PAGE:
An encroachment occurs when a property owner violates the property rights of his neighbor by placing a fence, wall, or building across the neighbor’s land. If you discover that a neighbor is encroaching on your property, you may pursue remedies with the court requesting it to declare the location of the true boundary.
Care must be taken by property owners to pursue their rights in a timely manner. If sufficient time has passed after the fence or other improvements are installed before enforcement is sought the encroaching party may request rights to the property through a concept called adverse possession. Also called squatters rights, adverse possession is a legal concept permitting one to obtain legal title to property owned by others. The defense of adverse possession arises when a person occupies the property of another individual and the true owner takes no action for a period of time despite knowledge of the encroachment.
If you find yourself in a boundary line dispute, you will need a seasoned attorney to help guide you through the process. Discuss your boundary line matter with Minot Law today. You will receive the help you need to understand your property rights.
An easement is a term describing the situation where someone allows another party to use a portion of their land. A good example is when someone permits a neighbor to access their house on a shared driveway. Electric and other utility companies retain easements permitting them to enter someone else’s land to maintain their facilities.
Though most easements are created by written documents, easement rights can be acquired by the continuous use of someone else’s property over time. Courts also have the power to create easements to prevent the property from having no legal access.
Remedies exist when the proper use of another’s property comes into question. The general rule is that an easement holder has the right to use the property in any way that it is reasonably consistent with the purposes for which the easement was originally granted. It’s not uncommon, however, for the holder of the easement and the land-owner to have a difference of opinion as to the scope of the easement.
It’s common for people to lack a clear understanding of easements and the numerous legal problems that can arise in their creation, interpretation, and scope of use. Luckily, you’ve come to the right place for answers. A real estate attorney with easement experience can help send you on the right path.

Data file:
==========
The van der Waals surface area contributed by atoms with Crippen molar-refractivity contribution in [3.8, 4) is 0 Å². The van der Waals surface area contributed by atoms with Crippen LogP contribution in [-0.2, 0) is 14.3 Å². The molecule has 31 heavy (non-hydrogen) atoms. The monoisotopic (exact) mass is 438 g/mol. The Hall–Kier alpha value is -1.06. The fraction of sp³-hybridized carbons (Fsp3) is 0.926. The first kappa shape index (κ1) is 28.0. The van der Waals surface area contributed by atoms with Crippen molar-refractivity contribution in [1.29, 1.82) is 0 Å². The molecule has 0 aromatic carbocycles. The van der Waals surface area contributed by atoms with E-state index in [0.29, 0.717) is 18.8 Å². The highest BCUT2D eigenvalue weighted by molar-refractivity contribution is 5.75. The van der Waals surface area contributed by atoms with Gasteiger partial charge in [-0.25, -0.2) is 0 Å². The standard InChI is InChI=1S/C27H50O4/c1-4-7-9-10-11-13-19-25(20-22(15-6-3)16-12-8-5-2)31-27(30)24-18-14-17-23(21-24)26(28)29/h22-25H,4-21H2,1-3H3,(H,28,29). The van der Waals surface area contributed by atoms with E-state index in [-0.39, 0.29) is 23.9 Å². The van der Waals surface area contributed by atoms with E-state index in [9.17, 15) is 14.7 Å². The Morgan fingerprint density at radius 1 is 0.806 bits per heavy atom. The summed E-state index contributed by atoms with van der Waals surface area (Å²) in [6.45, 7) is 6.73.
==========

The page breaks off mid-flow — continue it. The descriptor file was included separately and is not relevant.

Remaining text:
HOMEOWNER & CONDOMINIUM ASSOCIATIONS
Throughout the state of Florida, many people choose a residence within a condominium or homeowner’s association. While these shared living spaces provide numerous benefits to the resident conflicts can arise.
Governed by the Florida Condominium Act and Florida Homeowners’ Association Act, condominium and HOA associations establish rules that serve to maintain the property, facilitate neighborly cooperation, and manage risk. However, each association is different with unique issues arising in the individual communities.
Minot Law offers years of experience representing homeowner and condominium associations throughout Brevard County to better serve you. We advise and represent associations as well as individual owners in a variety of legal matters.
MINOT LAW ASSISTS HOA & CONDOMINIUM BOARDS IN THE FOLLOWING AREAS:
Writing and revising covenants and bylaws.
Enforcing covenants, rules, and regulations.
Facilitating annual meetings.
Collection of unpaid fees and assessments.
Civil litigation and mediation of disputes.
Developer’s transfer of control of planned communities to residents.
Director fiduciary duty.
Contracting for association services.
General community governance.
Homeowner and condominium association governance requires wise decision making. At Minot Law, we work closely and proactively with our clients assisting them with day-to-day governance, enforcement of community rules and regulations, and litigation when needed. As a condominium owner himself and former president of a condominium association, Michael Minot understands the unique legal issues that surface within associations. Contact us today to schedule a conference to assess your needs.
YOU DESERVE AN EXPERIENCED ATTORNEY
WHY CHOOSE MINOT LAW
As a skilled litigation lawyer, Mike Minot represents clients in matters involving real estate, inheritance, and guardianship matters. Whatever your need, Mike Minot is the civil litigator you want on your side to first provide an accurate assessment of your case and then battle for the outcome you desire. With more than three decades of valuable experience Michael is prepared for any scenario. You will recognize his devotion and ability from your first meeting.